Aren't you retired Ninja? How long since you've been in the Trenches? Every company offers HSA now.

Not yet. I'm working more than full time. :cry:  And yes I know most every company offers HSA. It's just that unless forced into it, few take it. In my experience.

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#50    ninjadude

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Posted 15 December 2012 - 09:08 PM

View PostRavenHawk, on 14 December 2012 - 04:33 AM, said:

Actually signing up for insurance usually takes place during what is called open enrollment at the end of the year.  This year is no different.

Why did you think it would be different?

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  You should come up out of the basement and ask your parents what that is and how much they pay for you.

I don't have a basement, my parents have passed decades ago. I'm 53.

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It controls healthcare.  It forces us to get insurance and it dictates what coverage it provides.  For all practical purposes, that's the government option.  It's designed to eventually become a single payer system.

It is not designed to become a single payer system. That's ridiculous. And no it's not a government option. A government option would be a government insurance company. And Congress removed that provision.

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Yes, it is a framework.  The framework of a Socialist society.  The dream of a Socialist's agenda.

YEA!! You act as if socialism is a bad thing.

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What will be interesting is that sometime by 2014, your attitude will change.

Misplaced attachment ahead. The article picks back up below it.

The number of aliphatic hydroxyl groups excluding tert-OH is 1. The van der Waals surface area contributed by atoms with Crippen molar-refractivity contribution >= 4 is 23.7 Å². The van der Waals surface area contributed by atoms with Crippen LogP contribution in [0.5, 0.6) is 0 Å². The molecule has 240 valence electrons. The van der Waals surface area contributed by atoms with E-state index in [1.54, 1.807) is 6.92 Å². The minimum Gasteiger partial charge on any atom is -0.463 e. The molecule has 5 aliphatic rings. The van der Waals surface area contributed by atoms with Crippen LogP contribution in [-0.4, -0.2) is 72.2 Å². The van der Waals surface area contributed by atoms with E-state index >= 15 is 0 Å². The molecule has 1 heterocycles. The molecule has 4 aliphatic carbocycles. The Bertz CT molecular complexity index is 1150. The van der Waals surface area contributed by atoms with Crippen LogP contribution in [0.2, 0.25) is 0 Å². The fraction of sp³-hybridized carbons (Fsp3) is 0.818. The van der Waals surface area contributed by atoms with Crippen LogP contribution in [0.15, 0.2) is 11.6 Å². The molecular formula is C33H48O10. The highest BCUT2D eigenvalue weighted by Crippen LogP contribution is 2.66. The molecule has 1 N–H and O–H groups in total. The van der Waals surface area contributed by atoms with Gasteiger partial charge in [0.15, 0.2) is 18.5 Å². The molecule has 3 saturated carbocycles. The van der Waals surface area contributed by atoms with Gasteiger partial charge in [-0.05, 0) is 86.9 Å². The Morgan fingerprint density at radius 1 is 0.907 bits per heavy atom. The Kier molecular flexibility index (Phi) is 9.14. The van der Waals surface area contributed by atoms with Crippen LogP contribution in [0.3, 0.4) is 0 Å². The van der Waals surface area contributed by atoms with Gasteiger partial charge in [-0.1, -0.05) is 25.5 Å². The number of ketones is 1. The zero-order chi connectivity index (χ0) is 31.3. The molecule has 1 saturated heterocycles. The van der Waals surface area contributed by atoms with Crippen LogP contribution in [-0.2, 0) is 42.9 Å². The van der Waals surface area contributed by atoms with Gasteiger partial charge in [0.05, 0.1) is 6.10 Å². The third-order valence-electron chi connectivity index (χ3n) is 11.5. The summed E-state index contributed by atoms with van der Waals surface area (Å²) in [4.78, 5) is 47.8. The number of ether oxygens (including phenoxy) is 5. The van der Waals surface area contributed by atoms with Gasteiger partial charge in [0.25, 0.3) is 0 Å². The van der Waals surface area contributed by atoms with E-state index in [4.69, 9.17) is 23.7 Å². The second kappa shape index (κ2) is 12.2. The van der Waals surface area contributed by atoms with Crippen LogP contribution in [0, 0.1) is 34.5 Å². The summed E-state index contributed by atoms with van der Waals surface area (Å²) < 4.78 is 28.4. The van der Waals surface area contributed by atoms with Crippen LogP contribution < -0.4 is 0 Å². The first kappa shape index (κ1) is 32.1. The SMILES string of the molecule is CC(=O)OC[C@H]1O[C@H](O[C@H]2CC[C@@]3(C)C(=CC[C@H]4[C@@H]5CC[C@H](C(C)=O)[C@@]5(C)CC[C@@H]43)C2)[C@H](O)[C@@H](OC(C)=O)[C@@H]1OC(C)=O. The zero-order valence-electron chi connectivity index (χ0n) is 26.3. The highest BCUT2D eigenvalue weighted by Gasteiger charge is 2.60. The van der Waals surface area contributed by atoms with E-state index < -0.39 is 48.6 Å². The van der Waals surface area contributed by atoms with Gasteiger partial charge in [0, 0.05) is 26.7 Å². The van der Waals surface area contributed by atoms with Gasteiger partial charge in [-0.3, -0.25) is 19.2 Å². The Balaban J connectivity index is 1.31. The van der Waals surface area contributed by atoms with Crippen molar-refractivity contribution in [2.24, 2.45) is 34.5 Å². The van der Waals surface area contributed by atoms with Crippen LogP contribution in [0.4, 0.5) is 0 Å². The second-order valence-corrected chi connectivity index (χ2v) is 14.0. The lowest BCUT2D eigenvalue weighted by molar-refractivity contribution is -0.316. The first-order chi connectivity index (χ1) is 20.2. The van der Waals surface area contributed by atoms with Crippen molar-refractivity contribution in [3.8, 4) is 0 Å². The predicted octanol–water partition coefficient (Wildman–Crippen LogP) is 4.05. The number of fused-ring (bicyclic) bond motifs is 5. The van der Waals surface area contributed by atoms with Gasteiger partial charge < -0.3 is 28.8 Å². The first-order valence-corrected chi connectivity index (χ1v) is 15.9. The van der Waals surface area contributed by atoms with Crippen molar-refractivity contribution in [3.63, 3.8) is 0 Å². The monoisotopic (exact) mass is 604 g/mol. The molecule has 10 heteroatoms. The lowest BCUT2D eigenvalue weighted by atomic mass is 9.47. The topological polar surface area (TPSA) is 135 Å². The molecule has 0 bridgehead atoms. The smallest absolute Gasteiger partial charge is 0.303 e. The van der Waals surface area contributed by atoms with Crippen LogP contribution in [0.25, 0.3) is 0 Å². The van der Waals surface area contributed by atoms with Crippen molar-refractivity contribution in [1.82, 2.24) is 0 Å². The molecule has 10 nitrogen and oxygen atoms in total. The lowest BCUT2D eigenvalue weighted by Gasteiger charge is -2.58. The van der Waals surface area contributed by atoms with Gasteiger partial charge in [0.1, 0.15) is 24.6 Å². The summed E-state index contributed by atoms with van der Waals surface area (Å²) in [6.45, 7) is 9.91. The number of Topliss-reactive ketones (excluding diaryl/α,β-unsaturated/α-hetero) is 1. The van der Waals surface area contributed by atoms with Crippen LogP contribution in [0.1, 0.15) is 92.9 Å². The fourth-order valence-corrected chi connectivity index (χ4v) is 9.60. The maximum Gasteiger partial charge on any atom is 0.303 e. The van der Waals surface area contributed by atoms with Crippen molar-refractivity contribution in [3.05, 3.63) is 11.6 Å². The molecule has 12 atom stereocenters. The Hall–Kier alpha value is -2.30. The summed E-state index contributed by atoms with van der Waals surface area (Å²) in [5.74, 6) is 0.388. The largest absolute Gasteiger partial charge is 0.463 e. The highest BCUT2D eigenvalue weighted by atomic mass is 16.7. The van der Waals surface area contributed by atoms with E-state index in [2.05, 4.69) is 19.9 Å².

That's possible. However, for now my companies open enrollment insurance plans have NOT changed. While health care costs have skyrocketed over the past 20 years. The people demanded these changes.

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#51    questionmark

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Posted 15 December 2012 - 10:18 PM

View PostRavenHawk, on 14 December 2012 - 04:33 AM, said:

Yes, it is a framework.  The framework of a Socialist society.  The dream of a Socialist's agenda.

And as usual you are wrong. The inventor of medical, unemployment, retirement and incapability insurance is a certain National Right Winger called Otto von Bismark at the insistence of industrialists to keep and further well trained employees they needed to make Germany one of the top industrial nations in the world.

It took the socialists almost  40 years (around 1900) to catch on to the concept.

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#52    smurf0852

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Posted 16 December 2012 - 01:14 AM

as a brit i really dont get this .i live in a country where no matter what your income social standing or perceived social worth if you are ill you get healthcare that is free at the point of delivery.if tomorrow our goverment said they have to raise tax by 5% to keep it going i would be more than happy to pay it .so i would have less ,i wouldnt have as much of the money i had worked hard for ,but to me that is a small price to pay to make sure EVERYONE has equal access to healthcare.
everyone has a equal right to life birth right or wealth really shouldnt come into it .i realise the USA is a very diffrent nation to the UK but the hysteria i see about universal healthcare in the US is quite frankly disturbing.